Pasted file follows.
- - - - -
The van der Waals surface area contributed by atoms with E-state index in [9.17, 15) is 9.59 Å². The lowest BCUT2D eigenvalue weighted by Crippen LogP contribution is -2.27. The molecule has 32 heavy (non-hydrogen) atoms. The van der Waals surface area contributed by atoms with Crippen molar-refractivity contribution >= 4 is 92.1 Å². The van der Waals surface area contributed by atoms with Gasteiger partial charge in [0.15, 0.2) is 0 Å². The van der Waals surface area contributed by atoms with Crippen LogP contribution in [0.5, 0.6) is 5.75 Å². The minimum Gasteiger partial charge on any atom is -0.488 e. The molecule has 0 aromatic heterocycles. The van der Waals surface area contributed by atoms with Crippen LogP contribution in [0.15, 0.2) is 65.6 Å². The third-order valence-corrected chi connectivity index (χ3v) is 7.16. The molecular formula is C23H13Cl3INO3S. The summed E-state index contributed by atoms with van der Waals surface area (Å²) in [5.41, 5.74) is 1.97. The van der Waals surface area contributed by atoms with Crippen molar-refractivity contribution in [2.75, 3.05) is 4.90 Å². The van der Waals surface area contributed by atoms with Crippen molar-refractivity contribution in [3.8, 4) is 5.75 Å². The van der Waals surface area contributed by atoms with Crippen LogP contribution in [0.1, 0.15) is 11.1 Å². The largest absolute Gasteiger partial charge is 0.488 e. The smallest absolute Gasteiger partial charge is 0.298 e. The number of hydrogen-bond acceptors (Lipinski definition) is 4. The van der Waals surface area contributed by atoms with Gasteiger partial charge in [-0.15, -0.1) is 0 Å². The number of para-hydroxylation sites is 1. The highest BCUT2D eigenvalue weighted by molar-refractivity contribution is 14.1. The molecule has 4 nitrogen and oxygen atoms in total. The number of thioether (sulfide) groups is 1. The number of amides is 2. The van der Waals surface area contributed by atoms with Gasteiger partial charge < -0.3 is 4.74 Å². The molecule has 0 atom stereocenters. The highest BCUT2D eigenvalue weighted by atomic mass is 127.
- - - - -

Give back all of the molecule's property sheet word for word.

The van der Waals surface area contributed by atoms with E-state index in [9.17, 15) is 9.59 Å². The lowest BCUT2D eigenvalue weighted by Crippen LogP contribution is -2.27. The molecule has 32 heavy (non-hydrogen) atoms. The van der Waals surface area contributed by atoms with Crippen molar-refractivity contribution >= 4 is 92.1 Å². The van der Waals surface area contributed by atoms with Gasteiger partial charge in [0.15, 0.2) is 0 Å². The van der Waals surface area contributed by atoms with Crippen LogP contribution in [0.5, 0.6) is 5.75 Å². The minimum Gasteiger partial charge on any atom is -0.488 e. The molecule has 0 aromatic heterocycles. The van der Waals surface area contributed by atoms with Crippen LogP contribution in [0.15, 0.2) is 65.6 Å². The third-order valence-corrected chi connectivity index (χ3v) is 7.16. The molecular formula is C23H13Cl3INO3S. The summed E-state index contributed by atoms with van der Waals surface area (Å²) in [5.41, 5.74) is 1.97. The van der Waals surface area contributed by atoms with Crippen molar-refractivity contribution in [2.75, 3.05) is 4.90 Å². The van der Waals surface area contributed by atoms with Crippen molar-refractivity contribution in [3.8, 4) is 5.75 Å². The van der Waals surface area contributed by atoms with Crippen LogP contribution in [0.1, 0.15) is 11.1 Å². The largest absolute Gasteiger partial charge is 0.488 e. The smallest absolute Gasteiger partial charge is 0.298 e. The number of hydrogen-bond acceptors (Lipinski definition) is 4. The van der Waals surface area contributed by atoms with Gasteiger partial charge in [-0.15, -0.1) is 0 Å². The number of para-hydroxylation sites is 1. The highest BCUT2D eigenvalue weighted by molar-refractivity contribution is 14.1. The molecule has 4 nitrogen and oxygen atoms in total. The number of thioether (sulfide) groups is 1. The number of amides is 2. The van der Waals surface area contributed by atoms with Gasteiger partial charge < -0.3 is 4.74 Å². The molecule has 0 atom stereocenters. The highest BCUT2D eigenvalue weighted by atomic mass is 127.